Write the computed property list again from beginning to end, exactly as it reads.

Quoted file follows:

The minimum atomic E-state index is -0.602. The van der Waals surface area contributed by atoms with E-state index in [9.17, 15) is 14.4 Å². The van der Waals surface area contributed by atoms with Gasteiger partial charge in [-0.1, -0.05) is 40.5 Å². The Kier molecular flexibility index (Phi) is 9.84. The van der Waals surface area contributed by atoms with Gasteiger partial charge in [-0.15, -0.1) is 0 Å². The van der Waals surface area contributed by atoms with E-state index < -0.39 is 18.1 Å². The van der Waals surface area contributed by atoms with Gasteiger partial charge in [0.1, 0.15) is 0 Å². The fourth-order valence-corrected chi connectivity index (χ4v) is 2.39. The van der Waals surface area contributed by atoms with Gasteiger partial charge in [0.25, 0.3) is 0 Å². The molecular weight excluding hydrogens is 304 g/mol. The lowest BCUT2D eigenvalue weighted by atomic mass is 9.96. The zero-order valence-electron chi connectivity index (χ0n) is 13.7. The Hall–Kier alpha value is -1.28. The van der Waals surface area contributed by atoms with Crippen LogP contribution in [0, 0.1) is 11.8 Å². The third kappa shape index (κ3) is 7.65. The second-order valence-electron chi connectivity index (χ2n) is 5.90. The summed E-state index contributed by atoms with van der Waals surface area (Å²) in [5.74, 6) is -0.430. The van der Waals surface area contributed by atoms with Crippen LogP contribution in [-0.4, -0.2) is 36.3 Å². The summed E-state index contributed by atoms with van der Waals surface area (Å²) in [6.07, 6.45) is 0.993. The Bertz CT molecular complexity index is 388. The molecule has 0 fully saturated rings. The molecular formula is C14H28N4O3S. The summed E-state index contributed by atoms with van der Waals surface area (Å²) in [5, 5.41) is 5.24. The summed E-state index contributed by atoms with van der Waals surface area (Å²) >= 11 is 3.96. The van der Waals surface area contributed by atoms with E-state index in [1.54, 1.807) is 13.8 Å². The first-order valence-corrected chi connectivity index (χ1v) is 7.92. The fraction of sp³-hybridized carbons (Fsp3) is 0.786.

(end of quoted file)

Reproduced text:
The minimum atomic E-state index is -0.602. The van der Waals surface area contributed by atoms with E-state index in [9.17, 15) is 14.4 Å². The van der Waals surface area contributed by atoms with Gasteiger partial charge in [-0.1, -0.05) is 40.5 Å². The Kier molecular flexibility index (Phi) is 9.84. The van der Waals surface area contributed by atoms with Gasteiger partial charge in [-0.15, -0.1) is 0 Å². The van der Waals surface area contributed by atoms with E-state index < -0.39 is 18.1 Å². The van der Waals surface area contributed by atoms with Gasteiger partial charge in [0.1, 0.15) is 0 Å². The fourth-order valence-corrected chi connectivity index (χ4v) is 2.39. The van der Waals surface area contributed by atoms with Gasteiger partial charge in [0.25, 0.3) is 0 Å². The molecular weight excluding hydrogens is 304 g/mol. The lowest BCUT2D eigenvalue weighted by atomic mass is 9.96. The zero-order valence-electron chi connectivity index (χ0n) is 13.7. The Hall–Kier alpha value is -1.28. The van der Waals surface area contributed by atoms with Crippen LogP contribution in [0, 0.1) is 11.8 Å². The third kappa shape index (κ3) is 7.65. The second-order valence-electron chi connectivity index (χ2n) is 5.90. The summed E-state index contributed by atoms with van der Waals surface area (Å²) in [5.74, 6) is -0.430. The van der Waals surface area contributed by atoms with Crippen LogP contribution in [-0.4, -0.2) is 36.3 Å². The summed E-state index contributed by atoms with van der Waals surface area (Å²) in [6.07, 6.45) is 0.993. The Bertz CT molecular complexity index is 388. The molecule has 0 fully saturated rings. The molecular formula is C14H28N4O3S. The summed E-state index contributed by atoms with van der Waals surface area (Å²) in [5, 5.41) is 5.24. The summed E-state index contributed by atoms with van der Waals surface area (Å²) >= 11 is 3.96. The van der Waals surface area contributed by atoms with E-state index in [1.54, 1.807) is 13.8 Å². The first-order valence-corrected chi connectivity index (χ1v) is 7.92. The fraction of sp³-hybridized carbons (Fsp3) is 0.786.